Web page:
When I was young, I was always fascinated with the idea of rubbing two sticks together and creating fire. I never accomplished it until I was a lot older. Fast forward thirty some odd years and I have finally started a fire in ways that would make the younger me jealous. Back then, I would sit on the porch and just rub two sticks together and wonder why it never burst into flames! well, now I know why.
The key aspect of getting a fire is from friction. Friction is defined as “the resistance that one surface or object encounters when moving over another” over time this friction heats up and eventually causes an ember. An ember is a glowing, hot coal made of greatly heated wood. An ember is formed when a piece of fuel has only been partially burnt, and there is still usable energy in that piece of fuel. The ember produces a coal which will smolder until it burns out or until that heat is given enough oxygen and transferred to a more combustible material to create fire. Essentially, fire is a constant transfer of energy.
Today, we are going to discuss starting a fire with all natural materials using friction. Specifically, the Rudiger fire roll. It is believed to have been invented by WW2 Prisoners of War trying to light their cigarettes because they did not have access to matches. The process of making fire with the fire roll is very simple. You will need:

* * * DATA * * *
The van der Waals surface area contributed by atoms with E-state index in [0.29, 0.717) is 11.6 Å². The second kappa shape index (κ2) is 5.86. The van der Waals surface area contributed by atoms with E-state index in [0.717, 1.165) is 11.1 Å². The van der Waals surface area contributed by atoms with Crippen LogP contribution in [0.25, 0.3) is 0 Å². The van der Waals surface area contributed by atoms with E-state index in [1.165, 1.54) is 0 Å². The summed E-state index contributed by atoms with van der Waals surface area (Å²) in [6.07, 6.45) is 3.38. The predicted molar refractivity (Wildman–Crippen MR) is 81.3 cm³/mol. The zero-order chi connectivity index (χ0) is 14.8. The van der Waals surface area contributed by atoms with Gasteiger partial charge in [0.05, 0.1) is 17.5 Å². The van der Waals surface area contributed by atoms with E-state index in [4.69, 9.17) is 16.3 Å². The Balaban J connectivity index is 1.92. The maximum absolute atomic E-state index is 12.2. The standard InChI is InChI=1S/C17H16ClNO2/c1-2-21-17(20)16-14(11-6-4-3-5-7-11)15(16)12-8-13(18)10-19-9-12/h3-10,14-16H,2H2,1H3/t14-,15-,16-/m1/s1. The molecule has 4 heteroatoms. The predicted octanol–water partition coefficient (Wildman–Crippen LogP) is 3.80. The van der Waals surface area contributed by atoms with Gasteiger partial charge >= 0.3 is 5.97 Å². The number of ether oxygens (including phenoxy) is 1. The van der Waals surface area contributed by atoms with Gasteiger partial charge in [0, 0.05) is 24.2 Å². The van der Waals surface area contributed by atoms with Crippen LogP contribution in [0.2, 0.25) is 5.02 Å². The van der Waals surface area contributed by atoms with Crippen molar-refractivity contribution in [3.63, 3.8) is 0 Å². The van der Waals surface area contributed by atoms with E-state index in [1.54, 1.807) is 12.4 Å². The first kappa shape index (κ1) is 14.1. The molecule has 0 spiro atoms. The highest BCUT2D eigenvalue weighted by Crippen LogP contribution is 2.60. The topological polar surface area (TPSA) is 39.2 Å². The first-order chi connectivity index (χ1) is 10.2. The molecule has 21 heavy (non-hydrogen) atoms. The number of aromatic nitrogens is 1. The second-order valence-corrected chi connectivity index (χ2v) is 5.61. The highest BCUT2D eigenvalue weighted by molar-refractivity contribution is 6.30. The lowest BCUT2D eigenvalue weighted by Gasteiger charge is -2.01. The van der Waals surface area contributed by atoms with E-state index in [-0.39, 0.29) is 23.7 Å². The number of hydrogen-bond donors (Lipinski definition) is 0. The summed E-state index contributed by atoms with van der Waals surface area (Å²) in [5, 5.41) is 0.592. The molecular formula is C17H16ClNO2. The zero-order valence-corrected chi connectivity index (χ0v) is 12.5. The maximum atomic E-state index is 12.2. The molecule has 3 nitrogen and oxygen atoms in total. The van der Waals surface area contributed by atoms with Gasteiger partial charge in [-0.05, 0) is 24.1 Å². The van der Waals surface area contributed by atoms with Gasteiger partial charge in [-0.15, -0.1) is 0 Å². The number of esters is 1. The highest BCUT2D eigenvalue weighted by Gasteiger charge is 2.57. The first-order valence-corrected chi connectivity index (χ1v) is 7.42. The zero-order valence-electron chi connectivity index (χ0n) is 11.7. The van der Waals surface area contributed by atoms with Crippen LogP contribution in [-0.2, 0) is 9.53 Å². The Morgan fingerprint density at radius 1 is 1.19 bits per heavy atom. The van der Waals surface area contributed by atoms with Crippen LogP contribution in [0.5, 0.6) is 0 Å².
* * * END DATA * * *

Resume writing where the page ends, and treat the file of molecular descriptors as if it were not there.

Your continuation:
- Two flat surfaces
- A cotton ball
- Wood ashes
- Tender bundle
In the example video below, I wanted to start this fire from natural material. I wanted to walk into the woods and start a fire with a cotton ball that I brought with me and naturally occurring items for the rest of the setup. I split a willow log in half with my knife and a mallet. I then used my knife to make sure the split logs were smooth because this is going to be our base for the friction. I then bird nested my tender bundle. In South Mississippi, there is no shortage of dog fennel to use at tender for your fire. Dog fennel is perfect for starting fire, I have not actually tried it but it I believe you could lite it with just a spark from an empty lighter or a spark from flint and steel. (I will be testing this theory out soon)
Next, I unrolled the cotton ball and sprinkled some wood ashes onto the cotton. Then you roll the cotton back up tightly. At this point it should look like a dirty cotton ball but more compressed. Place the cotton roll in between the logs or boards an now you’ll roll it up to compress the cotton. Do this a few times. Until the cotton roll is very firm. Now all you have to do is roll the cotton back and forth under your log or board with the longest strokes you can. Add pressure and speed. It should generally only take 15 seconds or less of rolling the cotton. You should see smoke at this point and the middle of the cotton roll with start smoking and turning black. Give it a little air and now you should have an ember. Place your cotton in the tender bundle and give it some air and in no time you should have fire! I have demonstrated how to do this at length in these videos. Give it a try and let me know what you think!
In the video below, I used a tampon to start a fire with friction.